Aldehydes and Ketones
Carbonyl Chemistry: 10 Key Concepts (Part 1)
Last updated: March 26th, 2019 |
After putting together last week’s summary sheet on addition reactions to carbonyls, I thought it would be helpful to highlight some of the key points.
1. There is a direct correlation between pKa and leaving group ability. The weaker the base, the better the leaving group it is.
A stronger base will NEVER be displaced from a carbonyl by a weaker base. For practical purposes, if you’re drawing hydride or alkyl groups as leaving groups, you’re doing something wrong.
Hydroxide is a terrible leaving group under basic conditions because the carboxylic acid will readily deprotonate give O- . The leaving group would thus have to be O2-, which as you can probably imagine (being dibasic) is a pretty bad leaving group.
Note that acidic hydrolysis is different situation, since protonation results in creation of a much more stable leaving group (the conjugate acid) that is capable of being displaced by relatively weak nucleophiles (e.g. water). For instance, water is a better leaving group than HO- by a factor of ~10 ^16 ! [pKa of H3O+ is -1.7 ; pKa of H2O is ~15]
2. Electron withdrawing functional groups increase the reactivity of adjacent carbonyls with nucleophiles (i.e. make it more electrophilic).
Here’s a common example:
3. Pi-donors decrease the reactivity of adjacent carbonyls with nucleophiles (i.e. make it less electrophilic).
Just as with aromatics and alkenes, carbonyls can accept electrons into their pi system from atoms with available lone pairs. A more electron-rich electrophile is a poorer electrophile. As with electophilic aromatic substitution, pi-donation ability has a far greater impact than the slightly deactivating sigma-acceptor effect of the electronegative N and O functional groups. This little chart should look familiar:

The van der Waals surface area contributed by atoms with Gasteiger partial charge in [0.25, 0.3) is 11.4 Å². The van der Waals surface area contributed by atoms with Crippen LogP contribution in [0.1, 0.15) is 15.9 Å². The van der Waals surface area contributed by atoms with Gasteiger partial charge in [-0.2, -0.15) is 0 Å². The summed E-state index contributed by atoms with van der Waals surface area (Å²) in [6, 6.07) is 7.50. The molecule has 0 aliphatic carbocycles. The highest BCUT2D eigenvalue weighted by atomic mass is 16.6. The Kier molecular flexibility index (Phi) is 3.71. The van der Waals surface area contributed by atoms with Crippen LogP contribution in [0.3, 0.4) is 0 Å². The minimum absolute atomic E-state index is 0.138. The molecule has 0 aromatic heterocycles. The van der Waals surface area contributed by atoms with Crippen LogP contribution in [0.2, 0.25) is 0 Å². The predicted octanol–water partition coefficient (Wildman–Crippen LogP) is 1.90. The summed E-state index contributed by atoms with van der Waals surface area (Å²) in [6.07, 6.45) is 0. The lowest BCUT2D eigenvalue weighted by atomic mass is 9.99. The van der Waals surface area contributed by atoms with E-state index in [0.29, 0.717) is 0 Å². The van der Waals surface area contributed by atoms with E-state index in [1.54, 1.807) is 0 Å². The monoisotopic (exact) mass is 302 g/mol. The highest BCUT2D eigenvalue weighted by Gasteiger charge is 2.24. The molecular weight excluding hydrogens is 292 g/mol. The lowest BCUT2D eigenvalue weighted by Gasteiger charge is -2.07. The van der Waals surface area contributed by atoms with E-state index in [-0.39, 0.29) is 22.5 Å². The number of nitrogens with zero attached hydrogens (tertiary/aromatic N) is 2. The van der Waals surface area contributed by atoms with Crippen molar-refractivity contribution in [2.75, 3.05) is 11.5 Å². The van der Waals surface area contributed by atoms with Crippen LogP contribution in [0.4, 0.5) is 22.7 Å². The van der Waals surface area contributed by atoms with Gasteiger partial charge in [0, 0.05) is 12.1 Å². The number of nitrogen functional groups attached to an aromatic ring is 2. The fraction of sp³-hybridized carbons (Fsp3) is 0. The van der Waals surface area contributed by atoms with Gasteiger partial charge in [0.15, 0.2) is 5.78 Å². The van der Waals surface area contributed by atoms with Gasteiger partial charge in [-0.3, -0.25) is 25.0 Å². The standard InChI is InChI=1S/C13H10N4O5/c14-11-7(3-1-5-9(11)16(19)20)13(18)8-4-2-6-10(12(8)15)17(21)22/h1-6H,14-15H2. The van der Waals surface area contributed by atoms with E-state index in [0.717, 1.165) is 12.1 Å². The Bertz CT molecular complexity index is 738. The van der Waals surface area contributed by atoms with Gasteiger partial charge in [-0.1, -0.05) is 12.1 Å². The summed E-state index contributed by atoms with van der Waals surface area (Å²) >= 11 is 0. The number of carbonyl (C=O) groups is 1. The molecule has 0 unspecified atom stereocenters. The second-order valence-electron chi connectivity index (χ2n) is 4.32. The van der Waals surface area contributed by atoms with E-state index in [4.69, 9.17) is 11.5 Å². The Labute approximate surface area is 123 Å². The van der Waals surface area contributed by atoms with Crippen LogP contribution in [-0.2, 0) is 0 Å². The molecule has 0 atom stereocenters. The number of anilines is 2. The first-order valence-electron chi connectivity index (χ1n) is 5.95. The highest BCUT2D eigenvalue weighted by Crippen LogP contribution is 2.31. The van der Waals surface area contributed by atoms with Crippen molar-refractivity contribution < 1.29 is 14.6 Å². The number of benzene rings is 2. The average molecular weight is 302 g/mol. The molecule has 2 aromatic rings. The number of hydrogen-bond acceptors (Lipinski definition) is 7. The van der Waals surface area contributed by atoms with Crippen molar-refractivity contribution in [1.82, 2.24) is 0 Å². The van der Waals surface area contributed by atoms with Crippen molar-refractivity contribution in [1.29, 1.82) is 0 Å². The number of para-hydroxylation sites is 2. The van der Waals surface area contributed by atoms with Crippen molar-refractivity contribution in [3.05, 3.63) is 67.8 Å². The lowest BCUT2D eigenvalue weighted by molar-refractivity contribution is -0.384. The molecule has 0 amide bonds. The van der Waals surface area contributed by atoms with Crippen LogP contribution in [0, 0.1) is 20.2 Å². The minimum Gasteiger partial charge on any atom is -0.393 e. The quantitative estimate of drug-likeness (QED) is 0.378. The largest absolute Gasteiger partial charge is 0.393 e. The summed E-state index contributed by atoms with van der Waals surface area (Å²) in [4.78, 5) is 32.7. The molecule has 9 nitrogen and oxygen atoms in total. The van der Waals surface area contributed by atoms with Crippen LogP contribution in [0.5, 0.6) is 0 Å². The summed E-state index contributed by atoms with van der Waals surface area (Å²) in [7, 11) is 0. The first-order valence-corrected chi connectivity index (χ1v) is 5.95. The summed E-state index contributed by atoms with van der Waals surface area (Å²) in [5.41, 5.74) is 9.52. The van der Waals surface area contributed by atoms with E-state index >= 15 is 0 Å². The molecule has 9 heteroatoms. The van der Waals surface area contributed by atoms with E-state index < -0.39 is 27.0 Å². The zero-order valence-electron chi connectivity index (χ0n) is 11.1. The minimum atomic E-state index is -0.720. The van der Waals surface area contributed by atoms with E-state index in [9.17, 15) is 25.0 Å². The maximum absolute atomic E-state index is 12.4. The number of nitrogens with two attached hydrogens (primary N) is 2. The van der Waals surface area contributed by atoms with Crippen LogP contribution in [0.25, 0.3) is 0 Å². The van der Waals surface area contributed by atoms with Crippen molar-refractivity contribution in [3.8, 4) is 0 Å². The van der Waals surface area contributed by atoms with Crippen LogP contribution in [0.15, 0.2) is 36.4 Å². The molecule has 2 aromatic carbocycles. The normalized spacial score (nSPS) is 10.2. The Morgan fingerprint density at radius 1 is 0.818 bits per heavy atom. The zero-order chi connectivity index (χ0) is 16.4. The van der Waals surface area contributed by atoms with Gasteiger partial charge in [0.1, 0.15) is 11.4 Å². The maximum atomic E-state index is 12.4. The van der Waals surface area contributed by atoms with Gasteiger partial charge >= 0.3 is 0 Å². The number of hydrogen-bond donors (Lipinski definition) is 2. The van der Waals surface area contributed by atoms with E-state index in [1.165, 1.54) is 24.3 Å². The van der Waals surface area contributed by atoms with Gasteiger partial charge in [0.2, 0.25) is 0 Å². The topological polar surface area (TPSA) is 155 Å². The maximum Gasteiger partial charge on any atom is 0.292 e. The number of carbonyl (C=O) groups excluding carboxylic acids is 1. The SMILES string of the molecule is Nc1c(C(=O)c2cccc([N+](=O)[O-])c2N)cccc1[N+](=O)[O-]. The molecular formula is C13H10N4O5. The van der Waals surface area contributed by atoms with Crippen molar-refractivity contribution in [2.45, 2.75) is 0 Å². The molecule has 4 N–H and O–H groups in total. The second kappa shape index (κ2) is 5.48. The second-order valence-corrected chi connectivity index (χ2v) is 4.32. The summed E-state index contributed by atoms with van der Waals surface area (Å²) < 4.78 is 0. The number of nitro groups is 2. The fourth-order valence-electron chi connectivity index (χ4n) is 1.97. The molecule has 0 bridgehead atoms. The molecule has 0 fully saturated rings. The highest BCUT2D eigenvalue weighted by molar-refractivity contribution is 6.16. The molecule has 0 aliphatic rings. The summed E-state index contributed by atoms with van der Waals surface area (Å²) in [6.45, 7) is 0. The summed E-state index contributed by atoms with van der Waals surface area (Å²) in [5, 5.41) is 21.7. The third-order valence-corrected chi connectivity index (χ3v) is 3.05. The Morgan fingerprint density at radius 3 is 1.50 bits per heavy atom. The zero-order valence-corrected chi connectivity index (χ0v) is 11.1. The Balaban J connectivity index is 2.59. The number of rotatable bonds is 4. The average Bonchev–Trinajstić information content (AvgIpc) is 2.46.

Substitutents in group A (pi-donors) slow nucleophilic attack at the carbonyl carbon proportional to their donating ability. Substituents in group B have an intermediate effect, whereas substituents in group C strongly activate the carbonyl carbon towards attack.
4. For mechanisms: Carboxylic acid derivatives always protonate on the carbonyl first.
With amides, for instance, it’s tempting to protonate the nitrogen first, since you know that this is the group that is eventually going to leave. However, the fact that the lone pair of the nitrogen donates into the carbonyl means that the right-hand resonance form (with the anionic carbonyl) is more Lewis basic. Protonate the carbonyl oxygen first, then add the nucleophile to the carbonyl carbon.
5. Increasing steric bulk around a carbonyl slows down the reaction with nucleophiles. Take this series of aldehydes/ketones:
The bulkier the group, the slower the reaction will be.The reason is that the nucleophile is reacting with the pi* of the carbonyl, and the electron cloud of the bulky groups hinder nucleophilic attack. A similar decrease in reactivity occurs when you increase the steric bulk about the primary alkyl halide in an SN2 reaction.
The angle of attack, by the way, is about 105 degrees, which is known as the Burgi Dunitz Trajectory. Mention this to your prof or TA and their eyes should light up with awe, because you took the time to learn something that will definitely not be on the exam. Anyhow, steric bulk slows addition of nucleophiles to amides and esters too: